It's just not fair

With the MV-BER due to expire, Neil considers how the legal framework governing competition in the industry may look in the coming years

By Neil Pattermore |

Published:  20 October, 2022

I love competition. No really, I do. Competition abounds in a wide variety of aspects of everyday life. It helps to formulate innovation or is often the basis of experience, in both good and bad ways. Competition creates choices when you have money to spend or forms the basis of just about every sport, whether you are participating or watching. Competition is at its best when there is a level playing field,  both metaphorically and literally.
There are many more examples of competition, but from the UK aftermarket’s position, it is the very foundation of its existence. The aftermarket only exists because it offers vehicle owners and operators a choice. If they choose to use the aftermarket, which they predominately do, then it remains the vibrant, innovative and service-centric sector that it is.

The aftermarket has evolved for well over more than a century, but in the 21st century the level playing field has become increasing distorted. This is due to the rapid rise in vehicle technology, particularly the vehicle’s electronically controlled systems and functions. In recognition of the corresponding reliance on the vehicle manufacturer being the sole source of the technical information needed to diagnose, service, repair or maintain the vehicle, aftermarket associations lobbied the legislator to act and create the level playing field. As I alluded to in an article earlier this year, this was done as part of the Vertical Block Exemption Regulation (V-BER) created in 2002 that exempted a variety of industry sector distribution models from the requirements of competition law that would otherwise have made these distribution models illegal. The specific needs of the automotive sector were then covered in a sub-regulation – the Motor Vehicle Block Exemption Regulation (MV-BER) that allowed main dealers to operate as a monopoly within a set geographical area. For the aftermarket, this also included the non-discrimination between workshops, so that independent operators were able to access the same repair and maintenance information (RMI), replacement parts, tools and training as the vehicle manufacturer’s main dealers. The MV-BER was updated in 2010, valid in both the EU and UK  and importantly for the aftermarket, included some new hardcore restrictions concerning the access to captive parts and the ability of Tier 1 suppliers to sell their parts into the aftermarket. Also importantly, it included supplementary guidelines that help to define many detailed aspects of the original Regulation. However, the current MV-BER will expire on 31 May 2023.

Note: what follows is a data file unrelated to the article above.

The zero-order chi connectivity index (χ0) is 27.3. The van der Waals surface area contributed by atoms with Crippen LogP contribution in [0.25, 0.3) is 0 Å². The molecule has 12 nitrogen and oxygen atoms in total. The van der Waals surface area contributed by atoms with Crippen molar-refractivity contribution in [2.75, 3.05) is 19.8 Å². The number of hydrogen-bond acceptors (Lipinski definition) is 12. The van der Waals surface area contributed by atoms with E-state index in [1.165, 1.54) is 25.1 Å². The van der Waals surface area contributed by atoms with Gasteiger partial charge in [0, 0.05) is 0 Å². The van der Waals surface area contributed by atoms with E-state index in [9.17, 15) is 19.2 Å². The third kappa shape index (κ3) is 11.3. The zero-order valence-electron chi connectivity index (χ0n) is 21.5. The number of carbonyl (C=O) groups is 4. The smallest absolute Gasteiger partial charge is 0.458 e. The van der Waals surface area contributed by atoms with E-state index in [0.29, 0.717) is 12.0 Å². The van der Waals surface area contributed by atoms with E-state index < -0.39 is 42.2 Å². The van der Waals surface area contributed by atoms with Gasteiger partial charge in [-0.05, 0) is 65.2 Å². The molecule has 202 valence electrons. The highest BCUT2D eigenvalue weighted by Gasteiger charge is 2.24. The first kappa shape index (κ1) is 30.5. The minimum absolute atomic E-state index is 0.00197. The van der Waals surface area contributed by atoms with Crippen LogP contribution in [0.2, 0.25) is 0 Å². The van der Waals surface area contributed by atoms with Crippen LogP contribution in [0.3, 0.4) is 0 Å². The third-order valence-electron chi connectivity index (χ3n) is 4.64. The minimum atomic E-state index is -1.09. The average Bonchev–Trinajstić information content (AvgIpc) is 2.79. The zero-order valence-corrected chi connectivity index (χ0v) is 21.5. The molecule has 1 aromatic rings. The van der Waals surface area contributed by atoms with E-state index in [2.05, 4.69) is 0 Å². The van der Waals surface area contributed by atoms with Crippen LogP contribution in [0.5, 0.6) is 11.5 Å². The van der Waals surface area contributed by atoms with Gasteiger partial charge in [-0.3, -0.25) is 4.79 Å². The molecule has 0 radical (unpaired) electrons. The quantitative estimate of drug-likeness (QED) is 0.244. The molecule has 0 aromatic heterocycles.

More recently, many in-vehicle ‘software driven’ aspects have evolved and created an increasing number of ways that the vehicle manufacturers themselves can now directly provide aftermarket services to the driver, vehicle owner or vehicle operator in direct competition to the independent aftermarket.
This has led to new service centric business models, especially using the remote wireless access to the vehicle when it is being driven. Monitoring of the vehicle’s functions, as well as how the driver is using the vehicle, using embedded diagnostics and predictive analysis of the vehicle’s data, as well as bespoke service and maintenance offers directly to the driver via the in-dash display are now where it is happening. The basis of competing business models now starts in the car when it is being driven. By the time it gets to a workshop, half the work has been done (the identification of the problem, what work is required, and the parts needed have been identified) so that workshop costs can be reduced by up to 50%.

As only the vehicle manufacturers have remote access to the vehicle, their own embedded applications, and the ability to bi-directionally communicate with the driver, the aftermarket is at a severe disadvantage.